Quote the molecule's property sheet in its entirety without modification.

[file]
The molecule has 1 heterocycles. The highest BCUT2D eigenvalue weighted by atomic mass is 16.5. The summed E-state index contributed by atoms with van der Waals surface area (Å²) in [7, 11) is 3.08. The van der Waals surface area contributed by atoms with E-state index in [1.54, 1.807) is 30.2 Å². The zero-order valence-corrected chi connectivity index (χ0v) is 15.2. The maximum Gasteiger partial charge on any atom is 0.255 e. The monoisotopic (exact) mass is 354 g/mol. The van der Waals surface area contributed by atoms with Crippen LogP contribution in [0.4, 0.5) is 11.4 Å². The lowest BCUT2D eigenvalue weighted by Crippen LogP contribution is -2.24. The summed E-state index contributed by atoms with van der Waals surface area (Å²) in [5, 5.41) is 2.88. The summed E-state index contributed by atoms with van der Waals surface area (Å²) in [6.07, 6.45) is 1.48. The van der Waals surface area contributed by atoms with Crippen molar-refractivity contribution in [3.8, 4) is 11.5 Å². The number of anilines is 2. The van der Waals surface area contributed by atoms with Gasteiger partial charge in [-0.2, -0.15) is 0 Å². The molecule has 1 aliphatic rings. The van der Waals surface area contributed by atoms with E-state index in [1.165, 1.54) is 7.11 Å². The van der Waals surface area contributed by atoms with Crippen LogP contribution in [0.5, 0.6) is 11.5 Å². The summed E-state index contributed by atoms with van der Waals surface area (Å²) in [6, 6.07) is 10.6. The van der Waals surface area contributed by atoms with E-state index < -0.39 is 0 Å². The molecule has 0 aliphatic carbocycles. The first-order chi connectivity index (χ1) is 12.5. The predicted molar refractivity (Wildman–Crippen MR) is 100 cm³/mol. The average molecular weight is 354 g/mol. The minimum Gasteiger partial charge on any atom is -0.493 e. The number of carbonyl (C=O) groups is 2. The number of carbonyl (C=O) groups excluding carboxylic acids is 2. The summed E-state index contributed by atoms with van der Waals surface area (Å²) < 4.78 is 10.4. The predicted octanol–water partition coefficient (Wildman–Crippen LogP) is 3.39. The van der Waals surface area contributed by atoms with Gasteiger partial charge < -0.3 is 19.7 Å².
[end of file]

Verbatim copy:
The molecule has 1 heterocycles. The highest BCUT2D eigenvalue weighted by atomic mass is 16.5. The summed E-state index contributed by atoms with van der Waals surface area (Å²) in [7, 11) is 3.08. The van der Waals surface area contributed by atoms with E-state index in [1.54, 1.807) is 30.2 Å². The zero-order valence-corrected chi connectivity index (χ0v) is 15.2. The maximum Gasteiger partial charge on any atom is 0.255 e. The monoisotopic (exact) mass is 354 g/mol. The van der Waals surface area contributed by atoms with Crippen LogP contribution in [0.4, 0.5) is 11.4 Å². The lowest BCUT2D eigenvalue weighted by Crippen LogP contribution is -2.24. The summed E-state index contributed by atoms with van der Waals surface area (Å²) in [5, 5.41) is 2.88. The summed E-state index contributed by atoms with van der Waals surface area (Å²) in [6.07, 6.45) is 1.48. The van der Waals surface area contributed by atoms with Crippen molar-refractivity contribution in [3.8, 4) is 11.5 Å². The number of anilines is 2. The van der Waals surface area contributed by atoms with Gasteiger partial charge in [-0.2, -0.15) is 0 Å². The molecule has 1 aliphatic rings. The van der Waals surface area contributed by atoms with E-state index in [1.165, 1.54) is 7.11 Å². The van der Waals surface area contributed by atoms with Crippen LogP contribution in [0.5, 0.6) is 11.5 Å². The summed E-state index contributed by atoms with van der Waals surface area (Å²) in [6, 6.07) is 10.6. The van der Waals surface area contributed by atoms with E-state index < -0.39 is 0 Å². The molecule has 0 aliphatic carbocycles. The first-order chi connectivity index (χ1) is 12.5. The predicted molar refractivity (Wildman–Crippen MR) is 100 cm³/mol. The average molecular weight is 354 g/mol. The minimum Gasteiger partial charge on any atom is -0.493 e. The number of carbonyl (C=O) groups is 2. The number of carbonyl (C=O) groups excluding carboxylic acids is 2. The summed E-state index contributed by atoms with van der Waals surface area (Å²) < 4.78 is 10.4. The predicted octanol–water partition coefficient (Wildman–Crippen LogP) is 3.39. The van der Waals surface area contributed by atoms with Gasteiger partial charge < -0.3 is 19.7 Å².